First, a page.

13. Intell macrumors P6

    Intell

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    Jan 24, 2010
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    Inside
    #14
    For a laptop battery, I always recommend an OEM battery. You can get the battery replaced at the Apple store for around $100.
     
  14. honeycombz thread starter macrumors 6502

    honeycombz

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    Jul 6, 2013
  15. MacInTO macrumors 65816

    MacInTO

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    Apr 25, 2005
    Location:
    Canada, eh!
    #16
    It's not a user replaceable part so they probably won't sell you only the battery. It's a bit steep but you get what you pay for.

    Aftermarket batteries can be had for $25 and up on eBay. I bought one once and it worked pretty well. If you go this route, buy from a seller with good feedback should you have a problem.
     
  16. Audit13 macrumors 65816

    Audit13

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    Toronto, Ontario, Canada
  17. honeycombz thread starter macrumors 6502

    honeycombz

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    Jul 6, 2013
    #18
    scared of aftermarket batteries. they probably will burn my house down. I think OWC is probs the way I'll go and install it by my lonesome.
     
  18. honeycombz thread starter macrumors 6502

    honeycombz

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    Jul 6, 2013
    #19
    What would be a good monitor to complement this laptop? Just a dell ultrasharp 27"? I assume i cannot hook up a 4k?
     
  19. Fishrrman macrumors G4

    Fishrrman

    Joined:
    Feb 20, 2009
    #20
    The non-retina MacBook Pro's (to my knowledge) cannot support 4k.

    If you shop around, you might even find a few -new- units as yet unsold. I've seen them on ebay in the $800 range.
     
  20. ZapNZs, May 25, 2017
    Last edited: May 25, 2017

    ZapNZs macrumors 68020

    ZapNZs

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    Jan 23, 2017
    #21
    The UltraSharp is exceptional. If you are looking specifically for a 2560 x 1440 IPS display, it is a great choice.

    The model family below that, the S2415H and S2715H (24 and 27 inch) are great 1920x1080 IPS displays with super thin bezels and great refresh rates (60hz). I use two of them with my MBP - currently one 24 and one 27. Note that these are glossy displays, like the MBP itself, and are HDMI/VGA in only. The 27 inch has two USB port outs which are 2.0. Micro Center recently had the 27-inch on sale for like $185 - this is a hell of a nice display for that kind of money, as it is bright, crisp, doesn't have very bad IPS bleed, cosmetically-pleasing in industrial design, and solid in build quality. It's a much better looking display than the LG 5k that Apple is pushing and matches up much better with the MBP IMO! People constantly mistake these for higher end monitors, both when on and off.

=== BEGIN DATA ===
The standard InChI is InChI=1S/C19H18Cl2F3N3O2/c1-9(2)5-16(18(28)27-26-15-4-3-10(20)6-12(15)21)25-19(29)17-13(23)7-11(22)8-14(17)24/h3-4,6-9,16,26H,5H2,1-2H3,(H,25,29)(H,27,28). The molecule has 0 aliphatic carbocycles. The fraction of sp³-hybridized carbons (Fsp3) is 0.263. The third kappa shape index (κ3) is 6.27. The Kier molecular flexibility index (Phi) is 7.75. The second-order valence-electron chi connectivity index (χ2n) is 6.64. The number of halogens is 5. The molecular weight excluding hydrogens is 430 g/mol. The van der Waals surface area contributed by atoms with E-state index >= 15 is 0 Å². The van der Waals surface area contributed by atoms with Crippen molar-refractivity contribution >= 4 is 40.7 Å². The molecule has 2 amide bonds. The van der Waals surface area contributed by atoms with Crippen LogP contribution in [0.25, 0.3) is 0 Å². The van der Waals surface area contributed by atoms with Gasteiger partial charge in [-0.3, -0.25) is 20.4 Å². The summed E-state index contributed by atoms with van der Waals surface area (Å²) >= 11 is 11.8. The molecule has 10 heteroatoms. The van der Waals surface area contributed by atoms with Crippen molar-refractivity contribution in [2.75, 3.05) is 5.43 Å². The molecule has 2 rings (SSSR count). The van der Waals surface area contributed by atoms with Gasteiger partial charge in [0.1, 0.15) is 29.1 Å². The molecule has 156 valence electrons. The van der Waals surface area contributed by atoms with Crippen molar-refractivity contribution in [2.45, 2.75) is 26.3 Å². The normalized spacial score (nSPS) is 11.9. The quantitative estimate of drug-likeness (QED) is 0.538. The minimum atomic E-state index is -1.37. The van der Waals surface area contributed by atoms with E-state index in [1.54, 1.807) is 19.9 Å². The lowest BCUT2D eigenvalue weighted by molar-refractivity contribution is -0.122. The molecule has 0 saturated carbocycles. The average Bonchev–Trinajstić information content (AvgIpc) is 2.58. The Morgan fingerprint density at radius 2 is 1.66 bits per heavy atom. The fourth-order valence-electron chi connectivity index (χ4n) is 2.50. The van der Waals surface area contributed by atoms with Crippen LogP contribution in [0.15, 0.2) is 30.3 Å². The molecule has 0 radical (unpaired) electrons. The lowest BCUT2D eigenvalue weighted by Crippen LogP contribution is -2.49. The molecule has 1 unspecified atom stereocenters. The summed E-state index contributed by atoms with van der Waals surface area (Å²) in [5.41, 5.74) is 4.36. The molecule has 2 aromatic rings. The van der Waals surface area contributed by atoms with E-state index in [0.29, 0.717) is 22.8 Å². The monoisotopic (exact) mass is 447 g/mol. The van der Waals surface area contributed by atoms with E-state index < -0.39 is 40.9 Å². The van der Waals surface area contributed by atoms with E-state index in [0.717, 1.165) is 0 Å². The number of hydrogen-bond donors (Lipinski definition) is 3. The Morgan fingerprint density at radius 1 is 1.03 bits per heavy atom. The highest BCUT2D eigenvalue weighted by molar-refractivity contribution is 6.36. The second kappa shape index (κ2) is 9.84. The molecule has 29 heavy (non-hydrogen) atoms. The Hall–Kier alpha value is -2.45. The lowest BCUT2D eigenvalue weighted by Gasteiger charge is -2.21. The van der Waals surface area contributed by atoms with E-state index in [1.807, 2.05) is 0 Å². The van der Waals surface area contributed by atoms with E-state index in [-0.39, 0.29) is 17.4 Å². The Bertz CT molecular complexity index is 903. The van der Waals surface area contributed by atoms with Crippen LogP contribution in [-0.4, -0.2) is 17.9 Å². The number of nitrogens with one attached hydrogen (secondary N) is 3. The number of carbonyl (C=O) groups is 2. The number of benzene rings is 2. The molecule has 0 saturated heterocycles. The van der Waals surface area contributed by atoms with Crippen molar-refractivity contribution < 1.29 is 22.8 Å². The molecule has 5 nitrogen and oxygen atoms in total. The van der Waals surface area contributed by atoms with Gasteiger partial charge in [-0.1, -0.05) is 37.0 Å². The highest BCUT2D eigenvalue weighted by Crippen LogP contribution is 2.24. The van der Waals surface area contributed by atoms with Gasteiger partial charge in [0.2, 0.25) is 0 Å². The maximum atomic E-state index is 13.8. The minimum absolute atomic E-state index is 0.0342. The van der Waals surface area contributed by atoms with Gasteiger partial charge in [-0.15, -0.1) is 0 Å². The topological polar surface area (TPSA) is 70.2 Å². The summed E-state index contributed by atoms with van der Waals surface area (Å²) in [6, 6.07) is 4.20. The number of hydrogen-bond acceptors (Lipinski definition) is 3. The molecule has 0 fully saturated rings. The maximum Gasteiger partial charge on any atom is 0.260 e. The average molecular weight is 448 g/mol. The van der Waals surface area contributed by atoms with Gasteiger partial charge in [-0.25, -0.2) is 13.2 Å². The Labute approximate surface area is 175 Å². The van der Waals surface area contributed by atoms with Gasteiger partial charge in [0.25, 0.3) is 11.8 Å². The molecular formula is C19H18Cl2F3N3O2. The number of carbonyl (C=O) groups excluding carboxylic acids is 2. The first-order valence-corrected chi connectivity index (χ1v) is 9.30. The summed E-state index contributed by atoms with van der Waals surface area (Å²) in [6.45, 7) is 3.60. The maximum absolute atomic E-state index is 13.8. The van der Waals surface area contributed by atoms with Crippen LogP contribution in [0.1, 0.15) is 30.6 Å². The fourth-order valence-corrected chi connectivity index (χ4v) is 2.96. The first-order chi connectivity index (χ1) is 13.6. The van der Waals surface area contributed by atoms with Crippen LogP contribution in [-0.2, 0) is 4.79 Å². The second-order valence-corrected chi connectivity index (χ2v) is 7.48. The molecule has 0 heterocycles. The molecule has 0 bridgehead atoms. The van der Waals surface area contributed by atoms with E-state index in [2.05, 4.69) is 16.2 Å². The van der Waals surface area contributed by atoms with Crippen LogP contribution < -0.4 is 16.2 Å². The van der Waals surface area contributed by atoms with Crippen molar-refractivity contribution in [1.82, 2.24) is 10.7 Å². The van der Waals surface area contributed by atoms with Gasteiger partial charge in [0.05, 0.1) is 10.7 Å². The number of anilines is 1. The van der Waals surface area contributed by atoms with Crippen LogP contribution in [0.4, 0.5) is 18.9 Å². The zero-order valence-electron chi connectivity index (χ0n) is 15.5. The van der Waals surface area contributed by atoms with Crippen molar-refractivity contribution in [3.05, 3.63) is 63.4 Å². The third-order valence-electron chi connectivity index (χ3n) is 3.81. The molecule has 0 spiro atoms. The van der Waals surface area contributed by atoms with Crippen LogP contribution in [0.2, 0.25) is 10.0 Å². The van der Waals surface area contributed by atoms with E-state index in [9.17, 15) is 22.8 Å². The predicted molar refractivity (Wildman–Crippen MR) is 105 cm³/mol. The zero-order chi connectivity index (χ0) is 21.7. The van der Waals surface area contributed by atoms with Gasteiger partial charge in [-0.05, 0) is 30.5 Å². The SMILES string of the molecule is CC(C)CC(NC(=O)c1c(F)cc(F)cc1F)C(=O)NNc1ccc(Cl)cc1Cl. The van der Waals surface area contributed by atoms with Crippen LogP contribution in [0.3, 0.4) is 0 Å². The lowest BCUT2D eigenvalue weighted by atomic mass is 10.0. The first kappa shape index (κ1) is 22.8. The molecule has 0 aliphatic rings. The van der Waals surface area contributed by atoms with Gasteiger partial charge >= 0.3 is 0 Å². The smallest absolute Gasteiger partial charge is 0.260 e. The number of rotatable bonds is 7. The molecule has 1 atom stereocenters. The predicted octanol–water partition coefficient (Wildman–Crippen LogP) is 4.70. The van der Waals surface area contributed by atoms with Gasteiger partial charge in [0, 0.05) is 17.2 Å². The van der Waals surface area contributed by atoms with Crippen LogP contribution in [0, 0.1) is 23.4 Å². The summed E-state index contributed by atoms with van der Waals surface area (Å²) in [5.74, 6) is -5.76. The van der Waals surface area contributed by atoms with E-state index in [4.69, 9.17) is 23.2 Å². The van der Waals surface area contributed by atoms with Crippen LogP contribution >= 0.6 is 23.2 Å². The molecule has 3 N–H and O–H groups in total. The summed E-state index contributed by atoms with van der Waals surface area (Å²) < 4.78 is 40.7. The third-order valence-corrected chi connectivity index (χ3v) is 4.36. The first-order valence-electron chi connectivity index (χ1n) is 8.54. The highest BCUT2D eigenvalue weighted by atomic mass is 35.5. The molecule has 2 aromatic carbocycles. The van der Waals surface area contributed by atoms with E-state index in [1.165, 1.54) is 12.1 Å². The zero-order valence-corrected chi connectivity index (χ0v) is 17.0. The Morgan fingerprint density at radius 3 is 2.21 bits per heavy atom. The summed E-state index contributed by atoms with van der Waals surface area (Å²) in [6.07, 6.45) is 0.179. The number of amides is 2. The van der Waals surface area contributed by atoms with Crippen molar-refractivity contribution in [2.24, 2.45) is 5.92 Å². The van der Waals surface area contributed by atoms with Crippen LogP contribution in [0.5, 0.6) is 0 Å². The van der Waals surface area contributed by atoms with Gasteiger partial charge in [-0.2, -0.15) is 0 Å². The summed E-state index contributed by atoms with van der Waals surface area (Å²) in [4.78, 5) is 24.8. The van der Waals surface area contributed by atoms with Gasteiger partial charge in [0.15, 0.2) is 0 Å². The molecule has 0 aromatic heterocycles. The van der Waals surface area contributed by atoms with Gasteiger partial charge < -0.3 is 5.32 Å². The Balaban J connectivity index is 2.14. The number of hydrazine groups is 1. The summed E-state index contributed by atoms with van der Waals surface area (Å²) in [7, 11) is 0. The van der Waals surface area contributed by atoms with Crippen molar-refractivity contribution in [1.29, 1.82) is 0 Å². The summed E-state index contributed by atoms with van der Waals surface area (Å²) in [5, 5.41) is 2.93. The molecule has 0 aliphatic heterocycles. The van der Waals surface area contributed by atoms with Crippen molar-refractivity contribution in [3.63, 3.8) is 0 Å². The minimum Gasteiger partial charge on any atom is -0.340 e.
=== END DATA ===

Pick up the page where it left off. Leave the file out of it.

If you can find one for a reasonable price, the Apple Thunderbolt Display is still gorgeous in design and picture quality.

    1080 and 1440 might not get the stamp of approval from video snobs, but they can still look very good...
     
  21. honeycombz thread starter macrumors 6502

    honeycombz

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    Jul 6, 2013
    #22
    The price for the S2715H is really nice but I'm not sure signing up for a new monitor at 1920x1080 when things have already moved in a hi res direction is the way to go. It’s too bad that once you go up to 1440 at 27" the price shoots up to $500 though.
     
  22. ZapNZs macrumors 68020

    ZapNZs

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    Jan 23, 2017
    #23
    FWIW, that's why I went 1080 - my work isn't dependent on the highest resolution display, and I figure I'll spend that extra money somewhere else. If I am going to invest $500 in a display, I might as well throw in a few more bucks and just step up to 4k.
     
  23. honeycombz thread starter macrumors 6502

    honeycombz

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    Jul 6, 2013
    #24
    And since the mid 2012s can’t use the 4ks do you think it is even't worth it to go for a 1440?
     
  24. robvas macrumors 68020